I didn’t come to properly understand racism until just last year when I read White Tears/Brown Scars by journalist and researcher Ruby Hamad.
In a nutshell, the book details the history of colonization and how its success depended on violating women of colour.
Hamad makes the gore of mass subjugation unmissable. There are pages upon pages explaining how the torture, rape and humiliation of women of colour were tools used to eradicate their dignity and thereby justify their dehumanization.
The children of these women were noted as non-human by relation. The oppression of entire races was viewed as morally justified.
Hamad then explains how the stereotypes designed to invalidate the experiences of women of colour — which phrase all their thoughts, feelings and beliefs as personal faults rather than natural human experiences — amplified the degradation of their personhood.
Finally, Hamad reveals how these stereotypes persist in society today and how the ideology of oppression is intact and thriving.
I had several reactions upon finishing this book. The reactions are still unfolding; they will likely unfold my whole life.
I felt traumatized at how bodies like mine had been used; their rape wielded to enslave entire races.
I felt crassly powerful knowing that I symbolized so much; my mere existence and all my feats felt like rebellion on a historical scale.
I grew conscious of the ways in which friends, acquaintances and strangers behaved towards me in accordance with the stereotypes historically meant to demean women of colour like me. These interactions are so socially acceptable that people have no idea they wield these racist tools.
If I were to list examples of these interactions in my life, they would appear trivial. They include being harangued for not drinking, given lectures for not “dating;” being perceived as sensitive, aggressive or illogical when I respond; having to painstakingly justify my views and values for them to be accepted; having to fight tooth and nail to be recognized for my work.
The way I understand these experiences is that I am not treated well when I don’t promote Western norms. For example, if I say I don’t drink because it’s not a part of my culture, I am met with insistence that I try getting drunk. If I say I don’t drink because my family has a history of alcoholism — which is a lie I’ve told to spare myself — I am left alone.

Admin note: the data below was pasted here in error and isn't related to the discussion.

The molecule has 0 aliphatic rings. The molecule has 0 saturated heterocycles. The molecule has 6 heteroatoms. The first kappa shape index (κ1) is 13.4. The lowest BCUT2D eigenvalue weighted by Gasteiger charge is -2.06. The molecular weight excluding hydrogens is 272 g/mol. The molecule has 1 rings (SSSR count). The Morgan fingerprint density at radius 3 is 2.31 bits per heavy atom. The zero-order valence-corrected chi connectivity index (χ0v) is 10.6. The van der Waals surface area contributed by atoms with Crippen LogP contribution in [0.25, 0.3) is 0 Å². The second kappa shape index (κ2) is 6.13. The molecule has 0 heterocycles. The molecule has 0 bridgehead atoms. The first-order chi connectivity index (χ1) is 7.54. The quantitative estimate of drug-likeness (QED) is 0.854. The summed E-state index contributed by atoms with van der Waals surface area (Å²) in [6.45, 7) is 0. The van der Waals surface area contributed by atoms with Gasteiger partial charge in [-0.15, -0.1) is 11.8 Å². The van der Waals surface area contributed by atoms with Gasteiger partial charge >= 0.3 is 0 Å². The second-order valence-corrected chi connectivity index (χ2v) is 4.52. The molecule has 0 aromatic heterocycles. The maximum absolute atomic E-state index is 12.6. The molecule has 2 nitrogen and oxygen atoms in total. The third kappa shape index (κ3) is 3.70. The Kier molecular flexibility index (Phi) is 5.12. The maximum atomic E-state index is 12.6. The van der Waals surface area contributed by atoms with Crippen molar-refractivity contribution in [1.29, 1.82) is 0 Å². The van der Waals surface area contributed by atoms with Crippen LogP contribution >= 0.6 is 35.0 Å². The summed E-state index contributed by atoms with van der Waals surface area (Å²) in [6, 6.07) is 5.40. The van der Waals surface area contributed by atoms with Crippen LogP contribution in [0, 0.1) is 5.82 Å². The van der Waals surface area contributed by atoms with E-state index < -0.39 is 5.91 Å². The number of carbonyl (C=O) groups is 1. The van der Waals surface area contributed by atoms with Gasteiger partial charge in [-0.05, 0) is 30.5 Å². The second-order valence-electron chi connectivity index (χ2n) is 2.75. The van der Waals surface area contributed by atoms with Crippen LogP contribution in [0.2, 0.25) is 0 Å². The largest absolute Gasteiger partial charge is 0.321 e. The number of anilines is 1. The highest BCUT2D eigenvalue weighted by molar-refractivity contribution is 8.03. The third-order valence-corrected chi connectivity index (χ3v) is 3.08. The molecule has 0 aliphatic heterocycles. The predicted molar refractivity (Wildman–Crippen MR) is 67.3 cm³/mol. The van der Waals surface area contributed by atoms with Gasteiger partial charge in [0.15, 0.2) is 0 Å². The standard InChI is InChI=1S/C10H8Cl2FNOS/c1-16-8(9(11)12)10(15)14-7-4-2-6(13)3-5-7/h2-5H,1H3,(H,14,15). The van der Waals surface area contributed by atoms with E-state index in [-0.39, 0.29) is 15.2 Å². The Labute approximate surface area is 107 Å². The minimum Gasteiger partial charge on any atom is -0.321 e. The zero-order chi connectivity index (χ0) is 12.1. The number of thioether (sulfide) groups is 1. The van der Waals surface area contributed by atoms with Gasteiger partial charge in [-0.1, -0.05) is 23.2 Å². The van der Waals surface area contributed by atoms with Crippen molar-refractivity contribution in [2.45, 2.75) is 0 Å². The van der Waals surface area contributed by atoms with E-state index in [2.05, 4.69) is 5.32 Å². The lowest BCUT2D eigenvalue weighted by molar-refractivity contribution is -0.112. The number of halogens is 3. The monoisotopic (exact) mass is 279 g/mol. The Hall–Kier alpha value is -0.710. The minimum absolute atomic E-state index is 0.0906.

So the problem is not my experiences themselves, but my refusal to phrase them in a way that appeases Western norms. I am not supposed to be ethnic; I am supposed to look ethnic and act Western.
Any tension created from these interactions makes me unflattering. It is socially established that I am the one at fault for any unpleasantness.
Does this not look like the epitome of the stereotypes used to control women of colour, where the act of living is cause for blame?
It is a complicated question to answer. It is embroiled in subjectivity — the verdict requires a personal interpretation of the context and the people involved. Anything subjective is easy to dismiss as unreliable.
But I am convinced that this is a new language of racism. It exists in actions, not explicit words. It does not need objectivity, just efficiency. It does not require intent, just results. It disguises itself with subtlety, and makes itself clear by selecting women of colour. Its detection requires intuition and reflection.
This is a hard concept to grasp given that, in school, we learn racism in objective terminology. We learn neat definitions for discrimination, prejudice, biases and stereotypes that we feel we can easily refuse to participate in.
We don’t learn what it actually looks like. We don’t learn its history. We don’t learn how to dismantle the Western supremacy that has built the parameters of our society. The very act of living in those unjust walls sustains the system.
For me, to end racism requires active unlearning. It must be understood from scratch, with awareness of the history from which it came. Only then can the nature of its existence in our society today be identified and snuffed out.
We can’t fight racism if we don’t understand it.